Paragon Offshore's Restructuring Agreement Trades Some Short-Term Gain For More Potential Long-Term Pain

| About: Paragon Offshore (PGNPQ)


Paragon Offshore announced a comprehensive restructuring in order to delever the company's balance sheet.

The changes will be implemented through a chapter 11-filing in mid-February.

Existing shareholders will continue to own 65% of the restructured company.

A substantial amount of debt remains on the balance sheet while liquidity after payments due to bondholders and banks looks rather tight.

While management did a great job preserving some short term value for their shareholders, it missed the chance to better position the company for a tough future.

Paragon Offshore (PGNPF) finally revealed some details of its long-awaited financial restructuring plan and, in fact, was able to land a major coup by preserving large parts of the company for its existing shareholders.

First and foremost, I have to admit that I have been BADLY WRONG about the ultimate outcome of this issue. I would like to offer a big "mea culpa" to each and everyone who constantly put his faith into the company and its management.

After the recent restructuring announcements of Hercules Offshore (NASDAQ:HERO) and Vantage Drilling (OTCPK:VTGDF) with little or even no recovery for existing shareholders I fully expected Paragon Offshore to go down the same road but management actually proved me wrong.

So let's now get into the details currently available:

  • Bondholders will exchange close to $1 bln in senior unsecured notes for $345 mln in cash and 35% of the equity of the restructured company. Should certain EBITDA targets be met in 2016 and 2017, the bondholders might receive another $50 mln in cash in aggregate.
  • Paragon Offshore will pay down $165 mln of the current revolving credit agreement that in exchange will be converted into a term loan with a modest LIBOR plus 4.5% interest rate but a $110 mln minimum liquidity covenant. In addition, the maturity date will be extended to 2021. The net leverage ratio and interest coverage covenants will be suspended for 2016 and 2017 but will be reintroduced in the first quarter of 2018.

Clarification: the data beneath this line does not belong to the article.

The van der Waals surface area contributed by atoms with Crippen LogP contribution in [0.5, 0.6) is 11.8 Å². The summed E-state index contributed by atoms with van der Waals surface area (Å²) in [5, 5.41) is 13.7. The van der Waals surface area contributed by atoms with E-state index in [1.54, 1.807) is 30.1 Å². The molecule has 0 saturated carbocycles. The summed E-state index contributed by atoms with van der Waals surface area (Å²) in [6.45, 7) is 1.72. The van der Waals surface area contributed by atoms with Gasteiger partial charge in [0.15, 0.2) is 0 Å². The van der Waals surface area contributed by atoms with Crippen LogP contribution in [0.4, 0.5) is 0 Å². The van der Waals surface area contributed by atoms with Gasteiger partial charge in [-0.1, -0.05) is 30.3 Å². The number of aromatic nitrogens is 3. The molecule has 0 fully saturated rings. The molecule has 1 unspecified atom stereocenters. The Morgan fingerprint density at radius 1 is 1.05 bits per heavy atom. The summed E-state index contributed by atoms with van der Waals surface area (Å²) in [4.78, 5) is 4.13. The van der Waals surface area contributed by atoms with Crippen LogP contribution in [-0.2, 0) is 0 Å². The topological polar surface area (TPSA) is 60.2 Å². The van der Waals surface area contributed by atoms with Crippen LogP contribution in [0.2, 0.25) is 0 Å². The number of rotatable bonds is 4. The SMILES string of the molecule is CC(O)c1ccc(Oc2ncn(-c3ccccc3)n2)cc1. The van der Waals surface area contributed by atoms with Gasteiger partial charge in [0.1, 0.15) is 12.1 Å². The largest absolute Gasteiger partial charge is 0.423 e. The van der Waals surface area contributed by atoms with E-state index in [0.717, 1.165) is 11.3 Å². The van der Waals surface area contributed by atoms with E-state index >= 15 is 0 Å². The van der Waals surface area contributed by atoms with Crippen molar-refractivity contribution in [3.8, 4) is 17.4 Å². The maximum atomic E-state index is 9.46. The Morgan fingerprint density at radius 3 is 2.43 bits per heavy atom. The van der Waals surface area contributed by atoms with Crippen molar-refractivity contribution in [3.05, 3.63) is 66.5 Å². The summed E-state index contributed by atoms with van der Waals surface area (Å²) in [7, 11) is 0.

• The restructuring will reduce annual interest payments by close to $60 mln.
  • Existing shareholders will retain a 65% ownership in the restructured company.
  • Former parent Noble Corporation (NYSE:NE) will assume certain of Paragon's potential Mexican tax liabilities.

While the indebtedness under both outstanding high-yield bonds will be eliminated entirely, the company will still carry a substantial debt load of more than $1.5 bln after the restructuring consisting of:

  1. The old term loan facility with an outstanding balance of $640 mln at the end of September 2015 (interest rate 3.75%).
  2. The new term loan facility with an outstanding balance of $631 million after the agreed down payment (interest rate 5.5%).
  3. The outstanding $289 mln obligation in connection with the recent sale and leaseback transactions with SinoEnergy (interest rates of 5.2% and 7.5%).

In addition, the restructured company's available liquidity looks pretty tight after taking into account the $165 mln down payment on the former revolving credit facility and the $345 mln cash payment due to the former bondholders. Moreover, the company will have to maintain a $110 minimum liquidity covenant. In the restructuring FAQ section on its website the company is pointing to a "more than $750 mln cash balance" as of today. So subtracting the upcoming cash payments and the $110 million minimum liquidity covenant would leave Paragon Offshore with available liquidity of just a little over $130 mln after emerging from bankruptcy which I hardly view as adequate, given the size of the company and the current state of the industry.

Finally, the negotiated debt covenants suspension will reverse already in Q1/2018 which does not look appropriate given the company's very low contract coverage and the current weak industry environment which might persist even well beyond 2018.